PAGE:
Local Rule 7(b) works against that weighty preference in favor of deciding cases on their merits when applied to a case-dispositive motion under Federal Rule 12(b)(6). Not only does Local Rule 7(b) effectively shift the burden of persuasion to the non-moving party, allowing the district court to dispose of cases without examining their merits, but it also provides none of the procedural protections that attach when the court dismisses a case under Federal Rules 41(b) or 55 instead. See Carver, 946 F.2d at 454 (refusing to uphold a similar application of a local rule because doing so “would, at a minimum, expand the district court's authority over that which it possesses under Rule 41(b)”).

Although in Fox we did not require the district court to consider less harsh alternatives before granting a dispositive motion based on the plaintiff's procedural failure, 389 F.3d at 1295, we typically do require consideration of such alternative sanctions in similar situations. See Peterson, 637 F.3d at 418 (discussing requirements for dismissal under Federal Rule 41(b)). Because “[g]ranting an unopposed motion is similar to granting a default judgment against a defendant who fails to respond,” Hosseinzadeh v. Green Point Mortg. Funding, Inc., 577 Fed.Appx. 925, 929 (11th Cir.2014) (per curiam) (unpublished), this use of Local Rule 7(b) in a way that seems to undermine the Federal Rules' protections is troubling.

In an appropriate case, we may wish to revisit en banc our approach to Local Rule 7(b) in the context of a Rule 12(b)(6) motion. In any event, district courts may in their discretion consider alternatives that are less harsh to parties, and should find alternatives to merits dismissals under Local Rule 7(b) especially appropriate where the attorney's, not the party's, conduct is the problem.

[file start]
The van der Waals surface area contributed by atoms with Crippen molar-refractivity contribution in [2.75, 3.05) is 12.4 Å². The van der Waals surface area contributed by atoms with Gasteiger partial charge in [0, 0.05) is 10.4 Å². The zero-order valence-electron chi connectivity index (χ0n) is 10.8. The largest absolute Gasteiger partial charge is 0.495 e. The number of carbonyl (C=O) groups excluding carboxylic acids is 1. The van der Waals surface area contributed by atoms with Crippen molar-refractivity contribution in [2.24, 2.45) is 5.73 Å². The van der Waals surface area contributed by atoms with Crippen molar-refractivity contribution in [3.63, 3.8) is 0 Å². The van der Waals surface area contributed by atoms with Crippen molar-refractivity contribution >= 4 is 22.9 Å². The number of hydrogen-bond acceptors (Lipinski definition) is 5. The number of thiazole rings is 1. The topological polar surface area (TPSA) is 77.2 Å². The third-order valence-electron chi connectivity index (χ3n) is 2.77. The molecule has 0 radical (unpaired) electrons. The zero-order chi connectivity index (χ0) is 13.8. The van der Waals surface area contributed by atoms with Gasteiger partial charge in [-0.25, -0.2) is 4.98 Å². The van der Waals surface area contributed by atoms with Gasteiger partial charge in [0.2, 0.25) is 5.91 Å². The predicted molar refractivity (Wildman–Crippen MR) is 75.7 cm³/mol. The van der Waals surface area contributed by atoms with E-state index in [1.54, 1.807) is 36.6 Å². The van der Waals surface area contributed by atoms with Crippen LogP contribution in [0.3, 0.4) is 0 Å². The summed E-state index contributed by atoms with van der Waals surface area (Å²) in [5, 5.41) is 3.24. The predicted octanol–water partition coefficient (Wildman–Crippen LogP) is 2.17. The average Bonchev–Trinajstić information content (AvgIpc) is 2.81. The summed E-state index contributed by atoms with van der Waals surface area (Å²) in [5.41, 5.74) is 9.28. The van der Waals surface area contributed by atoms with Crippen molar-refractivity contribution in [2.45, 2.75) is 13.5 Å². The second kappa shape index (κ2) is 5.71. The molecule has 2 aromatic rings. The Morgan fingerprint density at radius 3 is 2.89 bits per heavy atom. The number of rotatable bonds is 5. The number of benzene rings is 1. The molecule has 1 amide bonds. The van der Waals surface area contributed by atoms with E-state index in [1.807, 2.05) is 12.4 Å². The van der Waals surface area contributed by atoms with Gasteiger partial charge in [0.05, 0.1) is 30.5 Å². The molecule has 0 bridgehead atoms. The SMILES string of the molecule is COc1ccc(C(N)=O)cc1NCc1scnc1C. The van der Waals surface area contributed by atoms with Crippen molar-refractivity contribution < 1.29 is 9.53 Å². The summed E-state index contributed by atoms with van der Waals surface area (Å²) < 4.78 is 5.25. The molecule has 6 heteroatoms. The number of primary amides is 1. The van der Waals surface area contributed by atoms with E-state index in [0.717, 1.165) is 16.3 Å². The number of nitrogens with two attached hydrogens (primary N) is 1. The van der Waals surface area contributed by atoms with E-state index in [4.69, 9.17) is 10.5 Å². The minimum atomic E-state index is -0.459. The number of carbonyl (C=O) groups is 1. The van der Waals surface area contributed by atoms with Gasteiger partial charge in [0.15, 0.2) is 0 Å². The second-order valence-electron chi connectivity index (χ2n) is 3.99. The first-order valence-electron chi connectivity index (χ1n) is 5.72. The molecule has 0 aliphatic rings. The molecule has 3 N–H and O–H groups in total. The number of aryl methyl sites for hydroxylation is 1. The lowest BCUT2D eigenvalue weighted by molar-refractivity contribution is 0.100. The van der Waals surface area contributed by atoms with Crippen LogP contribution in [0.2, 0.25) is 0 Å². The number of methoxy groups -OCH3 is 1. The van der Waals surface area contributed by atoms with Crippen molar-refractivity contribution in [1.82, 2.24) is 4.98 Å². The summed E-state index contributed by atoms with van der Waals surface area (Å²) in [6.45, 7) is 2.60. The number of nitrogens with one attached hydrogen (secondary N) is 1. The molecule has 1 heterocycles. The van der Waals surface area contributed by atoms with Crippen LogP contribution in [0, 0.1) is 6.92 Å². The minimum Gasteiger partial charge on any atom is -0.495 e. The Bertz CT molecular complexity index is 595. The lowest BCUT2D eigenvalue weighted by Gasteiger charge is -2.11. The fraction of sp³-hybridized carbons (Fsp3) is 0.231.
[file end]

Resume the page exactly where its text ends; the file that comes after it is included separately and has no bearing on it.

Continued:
C

Although our decision in Fox v. American Airlines compels us to affirm the district court's decision insofar as it granted the motion to dismiss the complaint, it does not require us to affirm the court's decision to do so with prejudice or to affirm the dismissal of the case.

Cohen's case is different from Fox, where the district court faced a “straightforward” situation in which to apply Local Rule 7(b) to dismiss a complaint with prejudice. Id. at 1294. In Fox, counsel had failed to respond at all to the motion to dismiss for the eight months that preceded the district court's dismissal of the complaint. Id. at 1293. Here, Cohen filed an opposition to the motion to dismiss, albeit a few weeks late, as well as an amended complaint, both attempts to remedy what the district court treated as his effective concession. Cohen's relatively prompt attempt to respond to the motion to dismiss, as well as the absence of any bad faith or prejudice to the defendants, makes all the difference.